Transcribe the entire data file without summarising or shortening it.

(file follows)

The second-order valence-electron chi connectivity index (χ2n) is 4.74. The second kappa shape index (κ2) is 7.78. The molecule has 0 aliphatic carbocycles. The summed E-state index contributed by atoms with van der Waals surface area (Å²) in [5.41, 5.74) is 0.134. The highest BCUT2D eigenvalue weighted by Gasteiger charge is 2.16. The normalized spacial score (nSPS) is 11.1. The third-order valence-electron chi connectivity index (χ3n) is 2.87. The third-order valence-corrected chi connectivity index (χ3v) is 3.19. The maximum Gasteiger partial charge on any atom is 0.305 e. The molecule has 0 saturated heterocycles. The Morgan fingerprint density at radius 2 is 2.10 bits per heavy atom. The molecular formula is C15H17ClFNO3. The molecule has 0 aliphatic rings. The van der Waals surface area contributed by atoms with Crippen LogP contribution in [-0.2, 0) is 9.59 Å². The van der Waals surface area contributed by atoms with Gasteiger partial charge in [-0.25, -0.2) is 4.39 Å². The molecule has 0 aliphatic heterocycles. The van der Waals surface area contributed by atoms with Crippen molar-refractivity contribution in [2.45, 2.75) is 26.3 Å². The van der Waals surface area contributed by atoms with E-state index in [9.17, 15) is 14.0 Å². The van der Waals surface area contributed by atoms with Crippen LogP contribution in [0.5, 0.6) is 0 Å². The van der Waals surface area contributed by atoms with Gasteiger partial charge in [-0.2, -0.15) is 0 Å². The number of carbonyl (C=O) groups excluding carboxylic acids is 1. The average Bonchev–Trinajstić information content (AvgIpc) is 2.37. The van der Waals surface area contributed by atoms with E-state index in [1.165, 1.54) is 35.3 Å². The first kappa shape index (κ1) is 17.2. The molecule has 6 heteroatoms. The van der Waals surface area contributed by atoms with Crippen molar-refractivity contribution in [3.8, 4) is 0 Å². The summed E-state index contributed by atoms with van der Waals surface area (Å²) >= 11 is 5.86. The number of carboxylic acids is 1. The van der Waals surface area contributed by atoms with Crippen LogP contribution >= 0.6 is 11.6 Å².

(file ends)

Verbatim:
The second-order valence-electron chi connectivity index (χ2n) is 4.74. The second kappa shape index (κ2) is 7.78. The molecule has 0 aliphatic carbocycles. The summed E-state index contributed by atoms with van der Waals surface area (Å²) in [5.41, 5.74) is 0.134. The highest BCUT2D eigenvalue weighted by Gasteiger charge is 2.16. The normalized spacial score (nSPS) is 11.1. The third-order valence-electron chi connectivity index (χ3n) is 2.87. The third-order valence-corrected chi connectivity index (χ3v) is 3.19. The maximum Gasteiger partial charge on any atom is 0.305 e. The molecule has 0 saturated heterocycles. The Morgan fingerprint density at radius 2 is 2.10 bits per heavy atom. The molecular formula is C15H17ClFNO3. The molecule has 0 aliphatic rings. The van der Waals surface area contributed by atoms with Crippen LogP contribution in [-0.2, 0) is 9.59 Å². The van der Waals surface area contributed by atoms with Gasteiger partial charge in [-0.25, -0.2) is 4.39 Å². The molecule has 0 aliphatic heterocycles. The van der Waals surface area contributed by atoms with Crippen molar-refractivity contribution in [2.45, 2.75) is 26.3 Å². The van der Waals surface area contributed by atoms with E-state index in [9.17, 15) is 14.0 Å². The van der Waals surface area contributed by atoms with Crippen LogP contribution in [0.5, 0.6) is 0 Å². The van der Waals surface area contributed by atoms with Gasteiger partial charge in [-0.2, -0.15) is 0 Å². The number of carbonyl (C=O) groups excluding carboxylic acids is 1. The average Bonchev–Trinajstić information content (AvgIpc) is 2.37. The van der Waals surface area contributed by atoms with E-state index in [1.165, 1.54) is 35.3 Å². The first kappa shape index (κ1) is 17.2. The molecule has 6 heteroatoms. The van der Waals surface area contributed by atoms with Crippen molar-refractivity contribution in [3.8, 4) is 0 Å². The summed E-state index contributed by atoms with van der Waals surface area (Å²) >= 11 is 5.86. The number of carboxylic acids is 1. The van der Waals surface area contributed by atoms with Crippen LogP contribution >= 0.6 is 11.6 Å².